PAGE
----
Penetration testing is the best way to know whether your network or applications have exploitable vulnerabilities. A pentest goes beyond a simple vulnerability scan to determine if a vulnerability can truly be used by a skilled hacker. It is a very real, in-your-face test, which is why every best practice and security regulation requires pentesting done at least annually.
But, finding a good penetration tester can be a project all by itself. A good penetration test is a mix of skill, creativity, budget, and rules of engagement. For too many companies, they feel like finding a penetration testing company is a real gamble.
To help you find the perfect balance(ideally with Security Pursuit), we’ve identified 4 paradoxes or dichotomies that you have to get right. Get them wrong and you are likely to be disappointed in the results.
4 Penetration Testing Paradoxes
Paradox 1: Creative But Standardized
People who become ethical hackers and engage in penetration testing as their career tend to be quite methodical and systematic. That alone is a required skill, whether you are a professional pentester or a real hacker. One neuro scientific study into the mind of a hacker found a strong positive association between an individual's drive to build and understand systems and their hacking skills. When evaluating penetration testers, it’s vital to seek out professionals who pride themselves on applying best practice techniques using a systemized approach.
A strong degree of standardization is particularly relevant in cases where pentests are mandated by regulatory compliance.In such cases, you need the testing process to stand up to an audit as a solid test that demonstrates compliance. In such cases, a pentest comes down the the final report, which must convince the reader that the pentest meets expected quality standards.
The paradox here is that you also want creativity. That creative spark is what keeps real hackers ahead of the industry. The best pentesters don’t just follow established processes and checklists—they also allow for room to adapt to the structures and intricacies of your network and find new vulnerabilities to exploit. This is almost always done on the fly, as opportunities are discovered.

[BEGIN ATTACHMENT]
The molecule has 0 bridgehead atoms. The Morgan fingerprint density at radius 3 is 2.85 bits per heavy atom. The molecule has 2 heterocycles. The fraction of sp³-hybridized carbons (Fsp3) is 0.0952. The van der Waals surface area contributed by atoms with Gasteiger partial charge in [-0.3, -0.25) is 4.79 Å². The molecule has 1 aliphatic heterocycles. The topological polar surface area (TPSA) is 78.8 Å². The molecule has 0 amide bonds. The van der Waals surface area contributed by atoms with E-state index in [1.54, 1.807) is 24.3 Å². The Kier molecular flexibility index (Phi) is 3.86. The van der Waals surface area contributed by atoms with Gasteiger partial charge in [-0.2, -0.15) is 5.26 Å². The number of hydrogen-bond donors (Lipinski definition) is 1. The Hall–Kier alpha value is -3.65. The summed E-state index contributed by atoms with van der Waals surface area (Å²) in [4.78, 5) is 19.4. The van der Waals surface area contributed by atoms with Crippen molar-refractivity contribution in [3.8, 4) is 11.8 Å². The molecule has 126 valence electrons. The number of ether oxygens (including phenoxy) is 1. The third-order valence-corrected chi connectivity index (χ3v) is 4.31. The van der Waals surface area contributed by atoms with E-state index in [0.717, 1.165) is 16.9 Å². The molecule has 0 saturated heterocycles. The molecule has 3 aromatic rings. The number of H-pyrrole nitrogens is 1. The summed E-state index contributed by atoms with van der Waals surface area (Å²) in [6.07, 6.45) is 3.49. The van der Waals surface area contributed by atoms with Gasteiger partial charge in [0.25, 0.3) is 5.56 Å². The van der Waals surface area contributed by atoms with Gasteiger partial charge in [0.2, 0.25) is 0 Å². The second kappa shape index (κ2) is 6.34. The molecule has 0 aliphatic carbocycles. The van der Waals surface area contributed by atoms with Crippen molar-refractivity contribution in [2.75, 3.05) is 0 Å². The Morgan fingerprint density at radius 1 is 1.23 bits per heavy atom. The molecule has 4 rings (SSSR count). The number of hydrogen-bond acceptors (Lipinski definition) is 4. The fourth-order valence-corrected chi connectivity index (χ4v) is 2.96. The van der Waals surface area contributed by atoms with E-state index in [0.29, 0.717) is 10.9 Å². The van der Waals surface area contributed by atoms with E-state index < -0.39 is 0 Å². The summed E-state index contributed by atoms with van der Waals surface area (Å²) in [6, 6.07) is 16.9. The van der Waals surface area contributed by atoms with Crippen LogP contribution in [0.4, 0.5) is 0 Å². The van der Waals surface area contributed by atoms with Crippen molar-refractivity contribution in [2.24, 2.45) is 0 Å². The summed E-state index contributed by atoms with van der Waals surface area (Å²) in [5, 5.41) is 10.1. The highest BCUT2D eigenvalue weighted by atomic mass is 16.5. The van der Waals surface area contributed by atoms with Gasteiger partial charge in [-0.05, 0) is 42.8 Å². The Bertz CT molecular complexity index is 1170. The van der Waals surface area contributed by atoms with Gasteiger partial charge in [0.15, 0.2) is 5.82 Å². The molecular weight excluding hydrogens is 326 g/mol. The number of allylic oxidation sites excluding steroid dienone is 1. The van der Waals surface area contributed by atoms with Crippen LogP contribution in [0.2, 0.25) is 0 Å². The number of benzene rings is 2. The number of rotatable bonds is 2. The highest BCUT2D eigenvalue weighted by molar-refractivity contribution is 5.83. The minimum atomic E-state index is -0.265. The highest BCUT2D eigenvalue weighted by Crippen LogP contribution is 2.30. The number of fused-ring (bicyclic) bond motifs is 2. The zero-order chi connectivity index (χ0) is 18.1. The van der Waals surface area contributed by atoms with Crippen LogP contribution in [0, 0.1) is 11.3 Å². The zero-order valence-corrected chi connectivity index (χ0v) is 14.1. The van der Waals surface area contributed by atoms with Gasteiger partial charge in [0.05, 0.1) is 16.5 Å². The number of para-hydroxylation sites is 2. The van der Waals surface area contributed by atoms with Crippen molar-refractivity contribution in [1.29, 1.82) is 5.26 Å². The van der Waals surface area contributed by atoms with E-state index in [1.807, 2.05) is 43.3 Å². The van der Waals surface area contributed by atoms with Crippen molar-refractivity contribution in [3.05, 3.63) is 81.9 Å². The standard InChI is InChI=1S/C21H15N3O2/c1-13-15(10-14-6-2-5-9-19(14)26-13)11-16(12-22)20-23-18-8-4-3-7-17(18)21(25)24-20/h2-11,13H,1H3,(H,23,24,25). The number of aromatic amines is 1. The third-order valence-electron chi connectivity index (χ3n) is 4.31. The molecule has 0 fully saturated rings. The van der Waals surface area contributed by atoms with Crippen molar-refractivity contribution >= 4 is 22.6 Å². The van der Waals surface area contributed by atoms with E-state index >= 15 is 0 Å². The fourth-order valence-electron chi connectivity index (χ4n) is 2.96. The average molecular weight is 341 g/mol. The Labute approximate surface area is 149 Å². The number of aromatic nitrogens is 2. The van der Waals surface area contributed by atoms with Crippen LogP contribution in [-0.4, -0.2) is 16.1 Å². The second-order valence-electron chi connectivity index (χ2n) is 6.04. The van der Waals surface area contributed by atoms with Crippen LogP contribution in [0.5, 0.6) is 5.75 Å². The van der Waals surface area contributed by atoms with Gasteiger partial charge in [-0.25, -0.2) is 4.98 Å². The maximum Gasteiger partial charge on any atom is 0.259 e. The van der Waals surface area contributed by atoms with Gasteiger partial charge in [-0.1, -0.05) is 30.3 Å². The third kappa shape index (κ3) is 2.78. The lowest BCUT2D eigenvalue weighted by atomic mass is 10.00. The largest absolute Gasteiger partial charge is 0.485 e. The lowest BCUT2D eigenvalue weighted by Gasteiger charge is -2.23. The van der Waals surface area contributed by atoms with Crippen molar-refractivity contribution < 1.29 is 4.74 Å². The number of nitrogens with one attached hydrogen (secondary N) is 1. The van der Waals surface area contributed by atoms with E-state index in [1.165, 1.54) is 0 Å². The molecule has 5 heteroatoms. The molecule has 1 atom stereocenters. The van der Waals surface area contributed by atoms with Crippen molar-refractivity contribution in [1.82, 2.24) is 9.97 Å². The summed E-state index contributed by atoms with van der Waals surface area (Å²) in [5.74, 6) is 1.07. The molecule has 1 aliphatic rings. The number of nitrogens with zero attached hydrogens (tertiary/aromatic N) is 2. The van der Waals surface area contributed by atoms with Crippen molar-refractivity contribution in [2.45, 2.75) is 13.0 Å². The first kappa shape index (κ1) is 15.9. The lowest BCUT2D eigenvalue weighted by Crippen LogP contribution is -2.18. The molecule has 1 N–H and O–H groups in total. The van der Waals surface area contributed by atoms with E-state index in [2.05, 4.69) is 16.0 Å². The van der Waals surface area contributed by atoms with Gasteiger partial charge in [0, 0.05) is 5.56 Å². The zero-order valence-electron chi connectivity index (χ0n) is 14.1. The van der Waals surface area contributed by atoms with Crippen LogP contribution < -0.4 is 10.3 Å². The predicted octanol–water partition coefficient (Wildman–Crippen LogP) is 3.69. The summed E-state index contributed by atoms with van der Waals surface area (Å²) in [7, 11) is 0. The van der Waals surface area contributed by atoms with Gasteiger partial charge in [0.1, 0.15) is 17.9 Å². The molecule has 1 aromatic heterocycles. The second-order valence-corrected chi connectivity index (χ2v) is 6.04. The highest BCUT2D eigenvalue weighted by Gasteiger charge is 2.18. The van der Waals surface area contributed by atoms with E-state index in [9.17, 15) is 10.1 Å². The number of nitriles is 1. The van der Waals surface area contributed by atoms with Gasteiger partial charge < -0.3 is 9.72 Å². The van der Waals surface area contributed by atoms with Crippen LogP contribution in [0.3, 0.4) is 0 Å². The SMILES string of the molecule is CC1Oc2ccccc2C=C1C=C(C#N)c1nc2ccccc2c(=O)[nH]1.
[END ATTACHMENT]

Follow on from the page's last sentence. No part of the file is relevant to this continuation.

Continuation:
The best pentesters can see a vulnerability, quickly determine if/how to exploit it and penetrate your system within the rules-of-engagement. The skills you seek are not all technical. They are also creative.
Questions to Ask:
· Tell me about your process from beginning to end. From engagement to reporting.
· What best practices to you like to rely on?
· What are some creative things you’ve done in a pentest?
Paradox 2: Automated But Manual
Without automation, you would be paying a pentester to manually look for every known vulnerability. It would cost a fortune! This is why penetration testing is so heavily dependent on automation. It’s also why hackers use the same tools. Automation tools are used to rapidly scan network systems and applications for vulnerabilities and even run exploits (if you let them). Artificial intelligence is often incorporated into pentesting tools to allow them to learn and get better over time as they learn and improve from different simulated attacks.
From the perspective of your business seeking to evaluate a penetration test company, automation makes the process much more efficient and gives more value for money. It’s worthwhile from a business standpoint to get testers who leverage automation as much as possible.
The paradox here is that despite the undoubted benefits of automation, fully automated testing is a bad idea. For one thing, letting a tool automatically run an exploit can cause serious damage to your systems. Human manual confirmation followed by careful testing is often the safest approach.